A leftover API that Facebook forgot to kill has left accounts open to spammers and scammers, says security Stephen Sclafani. The flaw means an attacker could view other users' messages and post status updates.
Sclafani found that a then mis-configured endpoint, since patched, allowed legacy REST API calls to be made on behalf of any Facebook fanatic provided their user ID was known.
The REST API endpoint was the still-active predecessor of Facebook's core Graph API that allowed developers to read and write data to Facebook.
Skilled attackers could exploit the vector to gain almost the same control of accounts as legitimate users. They could update users' statuses including posting links to friend timelines; publish and delete comments and notes; upload and delete photos, and 'like' content.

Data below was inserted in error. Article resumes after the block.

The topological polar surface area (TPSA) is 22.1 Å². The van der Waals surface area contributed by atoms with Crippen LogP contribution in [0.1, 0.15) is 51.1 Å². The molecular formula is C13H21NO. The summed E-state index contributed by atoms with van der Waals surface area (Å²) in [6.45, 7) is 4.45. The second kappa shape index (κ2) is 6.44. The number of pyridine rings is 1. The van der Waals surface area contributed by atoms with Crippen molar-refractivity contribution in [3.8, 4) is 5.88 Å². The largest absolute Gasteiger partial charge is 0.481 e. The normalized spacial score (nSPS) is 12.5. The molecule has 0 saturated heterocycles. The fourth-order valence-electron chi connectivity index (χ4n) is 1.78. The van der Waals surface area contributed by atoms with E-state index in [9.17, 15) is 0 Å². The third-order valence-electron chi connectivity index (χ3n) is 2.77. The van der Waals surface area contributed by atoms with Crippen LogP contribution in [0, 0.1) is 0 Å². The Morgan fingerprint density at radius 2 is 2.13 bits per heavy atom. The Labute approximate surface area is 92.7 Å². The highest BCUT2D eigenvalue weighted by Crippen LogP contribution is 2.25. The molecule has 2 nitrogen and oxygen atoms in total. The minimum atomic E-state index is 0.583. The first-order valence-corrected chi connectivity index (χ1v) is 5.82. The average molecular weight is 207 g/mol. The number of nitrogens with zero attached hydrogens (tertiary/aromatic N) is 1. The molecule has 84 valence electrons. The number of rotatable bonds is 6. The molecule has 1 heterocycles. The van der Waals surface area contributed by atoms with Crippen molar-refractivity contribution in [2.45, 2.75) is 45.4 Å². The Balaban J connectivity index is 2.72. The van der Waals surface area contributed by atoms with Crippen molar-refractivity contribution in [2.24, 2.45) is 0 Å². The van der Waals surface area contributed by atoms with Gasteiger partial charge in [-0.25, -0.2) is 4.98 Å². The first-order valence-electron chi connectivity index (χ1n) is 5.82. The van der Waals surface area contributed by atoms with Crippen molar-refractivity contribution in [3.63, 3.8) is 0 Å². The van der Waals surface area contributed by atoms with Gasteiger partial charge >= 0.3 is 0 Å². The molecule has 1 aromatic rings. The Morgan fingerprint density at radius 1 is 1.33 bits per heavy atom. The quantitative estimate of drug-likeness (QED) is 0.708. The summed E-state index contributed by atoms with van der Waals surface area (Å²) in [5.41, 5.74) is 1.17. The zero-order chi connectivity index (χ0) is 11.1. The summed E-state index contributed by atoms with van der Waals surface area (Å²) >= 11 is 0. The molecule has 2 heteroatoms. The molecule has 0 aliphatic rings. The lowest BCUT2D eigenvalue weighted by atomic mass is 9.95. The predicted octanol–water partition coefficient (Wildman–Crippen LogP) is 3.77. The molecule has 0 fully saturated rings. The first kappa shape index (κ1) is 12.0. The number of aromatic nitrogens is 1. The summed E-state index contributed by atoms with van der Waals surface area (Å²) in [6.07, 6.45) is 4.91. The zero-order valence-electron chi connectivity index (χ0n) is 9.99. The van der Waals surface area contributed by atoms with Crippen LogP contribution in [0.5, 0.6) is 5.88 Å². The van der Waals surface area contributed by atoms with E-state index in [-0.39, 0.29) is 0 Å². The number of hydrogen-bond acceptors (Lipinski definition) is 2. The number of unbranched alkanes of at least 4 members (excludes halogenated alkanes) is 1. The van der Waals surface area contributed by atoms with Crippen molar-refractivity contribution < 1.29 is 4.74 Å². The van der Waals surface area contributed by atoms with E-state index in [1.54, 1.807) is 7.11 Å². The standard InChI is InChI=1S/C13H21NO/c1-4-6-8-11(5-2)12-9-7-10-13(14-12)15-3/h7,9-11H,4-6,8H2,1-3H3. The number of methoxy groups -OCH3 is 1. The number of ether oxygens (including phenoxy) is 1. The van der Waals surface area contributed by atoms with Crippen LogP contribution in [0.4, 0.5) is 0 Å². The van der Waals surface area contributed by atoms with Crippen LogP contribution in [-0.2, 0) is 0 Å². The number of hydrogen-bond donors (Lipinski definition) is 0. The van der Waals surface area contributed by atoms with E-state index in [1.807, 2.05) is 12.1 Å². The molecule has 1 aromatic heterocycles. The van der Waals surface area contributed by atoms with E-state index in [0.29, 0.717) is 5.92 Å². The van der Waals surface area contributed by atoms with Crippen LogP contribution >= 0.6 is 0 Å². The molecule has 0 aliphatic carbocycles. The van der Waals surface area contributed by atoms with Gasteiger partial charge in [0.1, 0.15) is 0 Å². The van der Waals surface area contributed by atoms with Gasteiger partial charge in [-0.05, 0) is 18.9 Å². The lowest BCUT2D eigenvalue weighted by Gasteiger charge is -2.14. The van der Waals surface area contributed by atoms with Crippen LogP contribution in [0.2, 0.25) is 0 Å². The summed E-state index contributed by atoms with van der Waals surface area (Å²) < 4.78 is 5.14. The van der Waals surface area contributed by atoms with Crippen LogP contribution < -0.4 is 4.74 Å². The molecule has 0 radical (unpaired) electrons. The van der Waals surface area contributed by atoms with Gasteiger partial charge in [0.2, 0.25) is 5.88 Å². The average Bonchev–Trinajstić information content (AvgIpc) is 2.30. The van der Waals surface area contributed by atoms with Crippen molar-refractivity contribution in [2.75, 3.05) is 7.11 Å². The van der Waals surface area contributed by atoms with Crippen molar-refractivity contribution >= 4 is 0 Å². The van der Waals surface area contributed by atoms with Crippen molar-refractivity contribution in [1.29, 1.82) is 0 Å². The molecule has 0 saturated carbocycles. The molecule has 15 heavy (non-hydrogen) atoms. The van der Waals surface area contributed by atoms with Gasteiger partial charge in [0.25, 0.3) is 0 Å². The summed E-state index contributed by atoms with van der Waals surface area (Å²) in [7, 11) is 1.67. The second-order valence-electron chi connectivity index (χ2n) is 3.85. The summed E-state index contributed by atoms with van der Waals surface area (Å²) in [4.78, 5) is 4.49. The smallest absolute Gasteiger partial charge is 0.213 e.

Sclafani said the API authentication flows were also vulnerable allowing for full account takeover, but were less likely to be successful as users had to click on an attackers' links.
"All of this could be done without any interaction on the part of the user," Sclafani (@Stephen) said.
"Both the REST API web and desktop authentication flows were vulnerable to CSRF (cross-site request forgery) issues that led to full account takeover.
The legacy API was still used by many applications including Facebook's mobile app and so was not simply discarded, Facebook's security team said.
While there was no indication the flaw was exploited, nefarious minds could concoct a variety of means to monetise exploitation by blackmailing users of sensitive or high-profile accounts or by spamming inboxes.
Sclafani reported the flaw to Facebook in April and published details part one of a two-part blog this week. Menlo Park paid him a tidy $20,000 under its bug bounty program.
Loads of technical details are available on his blog. ®